Report: Jeb Bush Loses 'Adelson Primary' Over James Baker's J-Street Speech

In a message to Bush, the casino magnate reportedly said that the move by the foreign policy adviser cost the would-be presidential candidate 'a lot of money.'

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Former Florida Gov. Jeb Bush speaks at a town hall meeting in Puerto Rico, April 28, 2015.Credit: AP
Jacob Kornbluh

Ahead of an official announcement, potential Republican presidential candidate Jeb Bush has apparently lost the coveted Adelson primary. According to a report by the National Review on Tuesday, the former Florida governor and brother of former President George W. Bush, is already a dead man, politically.

James Baker. Credit: Getty Images

“I think he’s lost the Sheldon primary,” an unnamed leader of a top conservative group was quoted by the publication.

The race to win Adelson’s heart and ultimately his money is being called the Adelson primary. With the exception of Kentucky Senator Rand Paul, the growing and crowded field of candidates, who have all recently expressed hawkish views on Iran and on foreign policy in general.

But failing to prevent his foreign policy adviser James Baker, a former secretary of state, from addressing the liberal-leaning Israel advocacy group J-Street conference in D.C., has apparently closed the door on Bush earning the billionaire’s endorsement.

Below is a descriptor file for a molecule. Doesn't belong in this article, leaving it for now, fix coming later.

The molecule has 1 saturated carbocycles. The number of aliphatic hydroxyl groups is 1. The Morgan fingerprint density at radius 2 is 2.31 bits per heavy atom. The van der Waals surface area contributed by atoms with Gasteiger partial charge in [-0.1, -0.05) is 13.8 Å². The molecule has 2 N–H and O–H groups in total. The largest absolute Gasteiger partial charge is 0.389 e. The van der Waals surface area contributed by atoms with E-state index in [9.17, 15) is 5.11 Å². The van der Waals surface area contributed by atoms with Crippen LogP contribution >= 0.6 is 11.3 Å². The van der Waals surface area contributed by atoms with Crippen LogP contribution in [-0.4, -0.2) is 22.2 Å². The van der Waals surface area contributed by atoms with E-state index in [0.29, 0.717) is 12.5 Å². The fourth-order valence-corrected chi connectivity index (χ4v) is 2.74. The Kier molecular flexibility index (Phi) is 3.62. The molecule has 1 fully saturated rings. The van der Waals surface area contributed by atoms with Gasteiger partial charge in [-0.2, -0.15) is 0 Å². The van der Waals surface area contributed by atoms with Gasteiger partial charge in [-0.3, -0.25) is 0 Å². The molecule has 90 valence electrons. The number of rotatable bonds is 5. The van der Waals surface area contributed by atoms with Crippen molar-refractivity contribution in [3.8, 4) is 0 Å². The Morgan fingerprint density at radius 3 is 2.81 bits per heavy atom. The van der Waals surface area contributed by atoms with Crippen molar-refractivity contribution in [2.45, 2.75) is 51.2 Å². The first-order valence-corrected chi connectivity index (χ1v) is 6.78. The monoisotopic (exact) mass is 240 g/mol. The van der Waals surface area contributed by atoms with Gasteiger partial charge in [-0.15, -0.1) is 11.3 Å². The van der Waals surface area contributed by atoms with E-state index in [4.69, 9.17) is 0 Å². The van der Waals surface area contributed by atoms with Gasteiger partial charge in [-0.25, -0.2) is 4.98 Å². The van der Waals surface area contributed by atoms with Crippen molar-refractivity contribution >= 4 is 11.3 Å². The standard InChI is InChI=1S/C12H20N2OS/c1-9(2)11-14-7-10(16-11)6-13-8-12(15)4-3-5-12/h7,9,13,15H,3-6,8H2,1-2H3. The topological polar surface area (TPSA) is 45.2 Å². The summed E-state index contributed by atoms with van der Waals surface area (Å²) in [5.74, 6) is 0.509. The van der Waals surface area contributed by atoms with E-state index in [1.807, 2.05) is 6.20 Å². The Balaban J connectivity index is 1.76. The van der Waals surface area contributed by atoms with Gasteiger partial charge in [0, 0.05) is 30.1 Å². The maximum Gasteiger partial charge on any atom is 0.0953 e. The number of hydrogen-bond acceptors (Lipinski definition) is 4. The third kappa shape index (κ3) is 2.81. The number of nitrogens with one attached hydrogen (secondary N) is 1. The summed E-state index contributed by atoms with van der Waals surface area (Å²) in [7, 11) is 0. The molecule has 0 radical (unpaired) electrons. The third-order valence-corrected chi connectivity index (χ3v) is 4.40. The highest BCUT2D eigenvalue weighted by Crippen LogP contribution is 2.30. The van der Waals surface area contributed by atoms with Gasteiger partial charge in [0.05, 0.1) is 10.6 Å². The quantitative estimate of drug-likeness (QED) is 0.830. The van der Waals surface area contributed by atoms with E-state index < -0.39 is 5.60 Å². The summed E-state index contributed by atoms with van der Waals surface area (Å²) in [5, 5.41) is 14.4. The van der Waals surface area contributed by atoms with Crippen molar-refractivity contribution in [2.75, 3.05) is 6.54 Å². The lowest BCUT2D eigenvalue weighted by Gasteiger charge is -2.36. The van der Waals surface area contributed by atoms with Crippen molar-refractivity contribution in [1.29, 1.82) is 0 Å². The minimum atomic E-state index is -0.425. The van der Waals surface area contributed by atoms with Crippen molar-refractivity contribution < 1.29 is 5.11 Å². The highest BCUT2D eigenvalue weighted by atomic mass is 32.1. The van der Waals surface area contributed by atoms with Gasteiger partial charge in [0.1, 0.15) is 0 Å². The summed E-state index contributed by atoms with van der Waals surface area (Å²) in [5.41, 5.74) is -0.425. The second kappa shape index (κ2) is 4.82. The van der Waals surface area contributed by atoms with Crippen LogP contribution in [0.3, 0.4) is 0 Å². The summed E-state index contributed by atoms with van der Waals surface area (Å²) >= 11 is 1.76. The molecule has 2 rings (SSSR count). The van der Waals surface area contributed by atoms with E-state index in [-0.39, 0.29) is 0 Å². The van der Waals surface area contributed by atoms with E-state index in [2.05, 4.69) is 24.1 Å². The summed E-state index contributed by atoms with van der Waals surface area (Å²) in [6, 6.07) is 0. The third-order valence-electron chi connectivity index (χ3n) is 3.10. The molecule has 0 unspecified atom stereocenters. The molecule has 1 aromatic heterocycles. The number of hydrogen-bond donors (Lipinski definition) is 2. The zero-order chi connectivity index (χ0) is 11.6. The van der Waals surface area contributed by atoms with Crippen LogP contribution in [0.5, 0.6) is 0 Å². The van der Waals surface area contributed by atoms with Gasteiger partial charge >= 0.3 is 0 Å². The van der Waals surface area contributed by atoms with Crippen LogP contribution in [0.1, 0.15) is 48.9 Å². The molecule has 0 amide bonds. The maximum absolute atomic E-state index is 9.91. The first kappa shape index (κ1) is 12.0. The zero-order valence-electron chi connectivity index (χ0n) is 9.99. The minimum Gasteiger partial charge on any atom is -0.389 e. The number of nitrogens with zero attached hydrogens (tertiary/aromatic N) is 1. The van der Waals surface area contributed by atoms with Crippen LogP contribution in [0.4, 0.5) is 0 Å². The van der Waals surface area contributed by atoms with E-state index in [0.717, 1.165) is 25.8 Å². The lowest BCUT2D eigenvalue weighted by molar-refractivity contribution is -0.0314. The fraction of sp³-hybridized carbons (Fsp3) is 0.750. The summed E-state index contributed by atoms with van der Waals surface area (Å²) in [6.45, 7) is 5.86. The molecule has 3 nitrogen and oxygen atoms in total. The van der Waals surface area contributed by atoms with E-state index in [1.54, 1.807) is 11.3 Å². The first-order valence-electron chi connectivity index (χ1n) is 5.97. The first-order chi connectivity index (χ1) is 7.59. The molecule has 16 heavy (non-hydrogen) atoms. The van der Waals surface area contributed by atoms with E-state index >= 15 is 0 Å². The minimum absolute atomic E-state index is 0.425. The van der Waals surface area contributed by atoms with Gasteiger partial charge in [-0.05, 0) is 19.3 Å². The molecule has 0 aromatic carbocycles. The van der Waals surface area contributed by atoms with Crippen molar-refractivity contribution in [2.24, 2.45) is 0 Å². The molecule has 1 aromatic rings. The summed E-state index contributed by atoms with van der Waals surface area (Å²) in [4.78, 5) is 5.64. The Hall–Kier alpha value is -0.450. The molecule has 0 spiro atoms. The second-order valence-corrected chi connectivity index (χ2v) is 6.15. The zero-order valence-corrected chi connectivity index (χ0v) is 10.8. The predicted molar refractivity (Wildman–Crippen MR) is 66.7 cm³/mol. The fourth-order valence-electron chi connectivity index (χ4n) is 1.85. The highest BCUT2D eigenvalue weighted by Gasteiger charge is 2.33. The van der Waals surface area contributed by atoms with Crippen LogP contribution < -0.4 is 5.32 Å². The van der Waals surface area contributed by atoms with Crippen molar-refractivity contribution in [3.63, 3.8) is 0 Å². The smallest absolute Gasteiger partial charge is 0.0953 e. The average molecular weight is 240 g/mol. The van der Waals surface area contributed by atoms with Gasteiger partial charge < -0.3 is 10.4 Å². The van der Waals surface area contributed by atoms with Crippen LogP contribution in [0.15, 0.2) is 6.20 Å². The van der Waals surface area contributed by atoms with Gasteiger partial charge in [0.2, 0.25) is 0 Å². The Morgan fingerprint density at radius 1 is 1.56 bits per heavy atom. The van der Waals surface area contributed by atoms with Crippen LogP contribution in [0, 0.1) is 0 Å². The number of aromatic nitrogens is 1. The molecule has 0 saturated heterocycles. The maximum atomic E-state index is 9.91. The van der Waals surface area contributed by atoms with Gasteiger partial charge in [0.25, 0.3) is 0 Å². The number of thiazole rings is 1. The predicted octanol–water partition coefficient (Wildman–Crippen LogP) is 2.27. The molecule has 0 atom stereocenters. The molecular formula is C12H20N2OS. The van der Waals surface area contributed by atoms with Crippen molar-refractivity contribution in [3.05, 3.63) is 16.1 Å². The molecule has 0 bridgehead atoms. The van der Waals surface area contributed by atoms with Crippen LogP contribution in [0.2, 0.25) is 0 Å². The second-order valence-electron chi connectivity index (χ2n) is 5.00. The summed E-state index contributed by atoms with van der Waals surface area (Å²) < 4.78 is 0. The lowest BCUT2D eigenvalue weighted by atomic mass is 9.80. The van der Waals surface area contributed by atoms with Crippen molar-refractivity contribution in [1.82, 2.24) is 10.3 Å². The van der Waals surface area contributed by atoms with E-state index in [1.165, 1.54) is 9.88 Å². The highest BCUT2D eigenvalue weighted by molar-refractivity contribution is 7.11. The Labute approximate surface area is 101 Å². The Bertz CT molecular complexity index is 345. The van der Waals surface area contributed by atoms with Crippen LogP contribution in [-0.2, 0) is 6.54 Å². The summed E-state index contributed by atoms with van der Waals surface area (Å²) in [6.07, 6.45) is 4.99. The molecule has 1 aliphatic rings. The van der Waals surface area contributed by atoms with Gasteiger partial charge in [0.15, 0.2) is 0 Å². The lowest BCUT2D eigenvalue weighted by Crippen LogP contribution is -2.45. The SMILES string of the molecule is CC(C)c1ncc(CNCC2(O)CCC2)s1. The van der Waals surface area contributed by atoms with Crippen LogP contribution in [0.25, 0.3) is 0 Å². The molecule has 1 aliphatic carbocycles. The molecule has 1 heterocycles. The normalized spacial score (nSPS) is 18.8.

Adelson sent a message to Bush’s inner circle that the potential candidate should tell Baker to cancel the speech. He reportedly became furious with Jeb after Baker addressed the J Street conference. A source with knowledge of the situation said the mega-donor sent word that the move cost the Florida governor “a lot of money.”

“He burned my ear up a little bit,” Mel Sembler, a member of the Republican Jewish Coalition board and a longtime Bush family supporter, was quoted by the New York Times. “He was upset, but I was upset myself, frankly. Jim Baker was out of line.”

During a recent question-and-answer session at a “meet and greet” event hosted by the Manhattan Republican Party in New York., Bush said he did not believe Baker should have addressed the J-Street conference, and disagreed with some of the conclusions in Baker’s speech. But Bush did however maintain that Baker’s remarks weren’t anti-Israel and that Baker is a supporter and friend of the Jewish State. According to several attendees, Bush repeatedly told the crowd that he had great respect for Baker.

Bush did not attend this year’s RJC leadership meeting last weekend in Las Vegas, but several of his supporters, as well as his son Jeb Bush Jr., were roaming the corridors of the hotel where the confab took place. Aides to the former governor also handed out buttons with “Jeb” emblazoned in Hebrew, according to the National Review.

Jacob Kornbluh is a political correspondent for

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